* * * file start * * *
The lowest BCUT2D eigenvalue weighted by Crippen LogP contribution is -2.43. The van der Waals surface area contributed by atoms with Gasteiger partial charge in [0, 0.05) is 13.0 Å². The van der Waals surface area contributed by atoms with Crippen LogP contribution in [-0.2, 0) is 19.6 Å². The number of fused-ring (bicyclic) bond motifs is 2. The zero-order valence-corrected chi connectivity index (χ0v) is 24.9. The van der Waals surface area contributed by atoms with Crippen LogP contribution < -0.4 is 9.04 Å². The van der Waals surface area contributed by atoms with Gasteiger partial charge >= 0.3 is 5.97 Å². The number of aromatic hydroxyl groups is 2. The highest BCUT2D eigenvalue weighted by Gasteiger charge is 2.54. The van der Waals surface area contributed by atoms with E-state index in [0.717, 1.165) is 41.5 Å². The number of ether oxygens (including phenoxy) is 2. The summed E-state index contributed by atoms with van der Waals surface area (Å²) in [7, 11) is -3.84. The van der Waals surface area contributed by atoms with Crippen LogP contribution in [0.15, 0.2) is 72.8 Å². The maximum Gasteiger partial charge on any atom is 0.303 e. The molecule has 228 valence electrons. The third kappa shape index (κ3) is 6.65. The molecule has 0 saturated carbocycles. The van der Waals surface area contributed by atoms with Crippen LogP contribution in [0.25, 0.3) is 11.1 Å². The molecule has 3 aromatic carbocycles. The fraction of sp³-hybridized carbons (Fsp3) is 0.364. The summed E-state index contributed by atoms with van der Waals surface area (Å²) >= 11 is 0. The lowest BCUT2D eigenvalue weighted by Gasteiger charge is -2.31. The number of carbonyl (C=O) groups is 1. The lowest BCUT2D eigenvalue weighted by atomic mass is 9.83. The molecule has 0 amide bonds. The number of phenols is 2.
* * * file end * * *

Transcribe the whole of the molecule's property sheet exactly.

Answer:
The lowest BCUT2D eigenvalue weighted by Crippen LogP contribution is -2.43. The van der Waals surface area contributed by atoms with Gasteiger partial charge in [0, 0.05) is 13.0 Å². The van der Waals surface area contributed by atoms with Crippen LogP contribution in [-0.2, 0) is 19.6 Å². The number of fused-ring (bicyclic) bond motifs is 2. The zero-order valence-corrected chi connectivity index (χ0v) is 24.9. The van der Waals surface area contributed by atoms with Crippen LogP contribution < -0.4 is 9.04 Å². The van der Waals surface area contributed by atoms with Gasteiger partial charge >= 0.3 is 5.97 Å². The number of aromatic hydroxyl groups is 2. The highest BCUT2D eigenvalue weighted by Gasteiger charge is 2.54. The van der Waals surface area contributed by atoms with E-state index in [0.717, 1.165) is 41.5 Å². The number of ether oxygens (including phenoxy) is 2. The summed E-state index contributed by atoms with van der Waals surface area (Å²) in [7, 11) is -3.84. The van der Waals surface area contributed by atoms with Crippen LogP contribution in [0.15, 0.2) is 72.8 Å². The maximum Gasteiger partial charge on any atom is 0.303 e. The molecule has 228 valence electrons. The third kappa shape index (κ3) is 6.65. The molecule has 0 saturated carbocycles. The van der Waals surface area contributed by atoms with Crippen LogP contribution in [0.25, 0.3) is 11.1 Å². The molecule has 3 aromatic carbocycles. The fraction of sp³-hybridized carbons (Fsp3) is 0.364. The summed E-state index contributed by atoms with van der Waals surface area (Å²) >= 11 is 0. The lowest BCUT2D eigenvalue weighted by Gasteiger charge is -2.31. The number of carbonyl (C=O) groups is 1. The lowest BCUT2D eigenvalue weighted by atomic mass is 9.83. The molecule has 0 amide bonds. The number of phenols is 2.